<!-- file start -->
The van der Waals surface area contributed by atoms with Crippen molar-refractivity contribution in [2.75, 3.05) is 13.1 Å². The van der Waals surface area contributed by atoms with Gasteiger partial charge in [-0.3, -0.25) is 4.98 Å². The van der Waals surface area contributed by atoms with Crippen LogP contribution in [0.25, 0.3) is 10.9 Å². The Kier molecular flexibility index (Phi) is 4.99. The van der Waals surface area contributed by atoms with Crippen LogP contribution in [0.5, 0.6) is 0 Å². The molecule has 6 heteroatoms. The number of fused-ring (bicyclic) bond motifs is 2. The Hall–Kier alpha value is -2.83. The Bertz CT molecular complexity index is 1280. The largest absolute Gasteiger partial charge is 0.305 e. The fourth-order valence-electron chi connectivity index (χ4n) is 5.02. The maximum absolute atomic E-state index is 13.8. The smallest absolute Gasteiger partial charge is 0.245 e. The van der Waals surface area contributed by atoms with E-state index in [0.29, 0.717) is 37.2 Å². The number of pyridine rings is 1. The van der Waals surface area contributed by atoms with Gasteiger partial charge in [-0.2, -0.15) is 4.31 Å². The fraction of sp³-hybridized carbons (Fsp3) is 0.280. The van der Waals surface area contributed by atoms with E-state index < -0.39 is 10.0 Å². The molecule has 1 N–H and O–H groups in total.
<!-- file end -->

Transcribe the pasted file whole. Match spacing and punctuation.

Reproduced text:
The van der Waals surface area contributed by atoms with Crippen molar-refractivity contribution in [2.75, 3.05) is 13.1 Å². The van der Waals surface area contributed by atoms with Gasteiger partial charge in [-0.3, -0.25) is 4.98 Å². The van der Waals surface area contributed by atoms with Crippen LogP contribution in [0.25, 0.3) is 10.9 Å². The Kier molecular flexibility index (Phi) is 4.99. The van der Waals surface area contributed by atoms with Crippen LogP contribution in [0.5, 0.6) is 0 Å². The molecule has 6 heteroatoms. The number of fused-ring (bicyclic) bond motifs is 2. The Hall–Kier alpha value is -2.83. The Bertz CT molecular complexity index is 1280. The largest absolute Gasteiger partial charge is 0.305 e. The fourth-order valence-electron chi connectivity index (χ4n) is 5.02. The maximum absolute atomic E-state index is 13.8. The smallest absolute Gasteiger partial charge is 0.245 e. The van der Waals surface area contributed by atoms with E-state index in [0.29, 0.717) is 37.2 Å². The number of pyridine rings is 1. The van der Waals surface area contributed by atoms with Gasteiger partial charge in [-0.2, -0.15) is 4.31 Å². The fraction of sp³-hybridized carbons (Fsp3) is 0.280. The van der Waals surface area contributed by atoms with E-state index < -0.39 is 10.0 Å². The molecule has 1 N–H and O–H groups in total.